The Best Youth Books of 2020 Bring Something for Everyone by Brittney Uecker

This year brought a dead stop to many of the parts of my job that I adore. In-person storytimes, classroom visits, and programming events have been put on hold to ensure patron safety. In the meantime, I’ve thrown my energy into collection development, working to curate a youth collection that has something for everyone. For my final blog of 2020, I offer you a roundup of the best youth books of the year, all which are available to check out at the library.

“On Account of the Gum” by Adam RexI haven’t stopped singing the praises of this book since it came out. With a hilarious take on a very common predicament – getting gum stuck in one’s hair – and a storyline that builds on itself, you’ll be laughing by the first page.

“Lift” by Minh LěThis story is all about perspective and imagination. Iris finds a loose elevator button and creates her own magical elevator that can take her to incredible places. The comic-book style illustrations by Dan Santat vividly bring this book to life.

“The Crayon Man: The True Story of the Invention of Crayola Crayons” by Natascha BiebowI had no idea that crayons were so intriguing! This book chronicles the history of Edwin Binney, the creator of the first Crayola crayons, tying in the history and science. The step-by-step explanation of the process at modern day Crayola factories is fascinating.

“Zoey and Sassafras” series by Asia CitroThis series began in 2017, with the eighth edition out this year. In each of these stories, Zoey and her cat, Sassafras meet exciting mythical creatures and help to solve problems through the power of science.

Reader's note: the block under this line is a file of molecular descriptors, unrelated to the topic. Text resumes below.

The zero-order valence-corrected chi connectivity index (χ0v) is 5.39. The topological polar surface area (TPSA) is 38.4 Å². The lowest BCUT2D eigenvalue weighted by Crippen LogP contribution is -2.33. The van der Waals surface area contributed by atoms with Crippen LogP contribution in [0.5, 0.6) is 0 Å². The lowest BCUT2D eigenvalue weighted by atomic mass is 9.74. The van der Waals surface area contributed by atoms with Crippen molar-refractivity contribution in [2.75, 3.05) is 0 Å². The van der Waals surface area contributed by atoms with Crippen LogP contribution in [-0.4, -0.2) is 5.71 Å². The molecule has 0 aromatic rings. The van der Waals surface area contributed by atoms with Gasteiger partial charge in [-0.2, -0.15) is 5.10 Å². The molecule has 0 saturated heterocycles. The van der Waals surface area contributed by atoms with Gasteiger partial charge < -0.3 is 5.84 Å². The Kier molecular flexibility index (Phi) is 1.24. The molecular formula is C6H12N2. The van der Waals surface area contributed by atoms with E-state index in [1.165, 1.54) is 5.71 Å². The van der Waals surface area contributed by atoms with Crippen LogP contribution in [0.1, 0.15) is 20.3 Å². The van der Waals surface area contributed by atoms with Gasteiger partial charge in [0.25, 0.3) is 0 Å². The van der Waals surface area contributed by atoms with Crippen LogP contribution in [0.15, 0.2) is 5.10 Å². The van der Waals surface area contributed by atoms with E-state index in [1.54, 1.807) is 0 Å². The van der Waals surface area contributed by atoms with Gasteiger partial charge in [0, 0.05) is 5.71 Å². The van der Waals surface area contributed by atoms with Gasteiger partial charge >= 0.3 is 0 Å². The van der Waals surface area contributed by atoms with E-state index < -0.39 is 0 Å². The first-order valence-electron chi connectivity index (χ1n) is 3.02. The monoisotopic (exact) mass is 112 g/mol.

“I Want to Sleep Under the Stars!” by Mo WillemsReaders will recognize Willems’ iconic use of conversation bubbles from his Elephant & Piggie and Pigeon books. This book is part of the Unlimited Squirrels series and incorporates social-emotional learning and themes of friendship while encouraging brand new readers.

“The List of Things That Will Not Change” by Rebecca SteadThis juvenile fiction is tender, as heart-breaking as it is heart-warming. Bea is a strong, resilient character who tackles the waves in her family dynamic, including divorce and homophobia, with bravery and a hint of sarcasm.

“Stamped: Racism, Antiracism, and You” by Jason ReynoldsThis adaptation of an Ibram X. Kendhi work is an honest and down-to-earth breakdown of the history of racism in our country. Reynolds thoughtfully explains this difficult topic in a way that is understandable for a younger audience, yet does not patronize. A necessary read for kids and adults alike.

“Clap When You Land” by Elizabeth AcevedoTold in a verse style that is at the same time both rhythmic and flowing, this #OwnVoices story of sisters grappling with the sudden death of their father. The imagery and sense of place are rich and the cover art is a perfect companion to the arresting words.

“The Loop” by Ben OliverIn a futuristic alterniverse that is at the mercy of war, artificial intelligence, and a ruined environment, Luka is wrongfully confined in a prison called the Loop. This high-stakes, fast-paced resistance story will get your adrenaline racing.

I wish you all a happy new year and hope you read something you enjoy over this holiday season.

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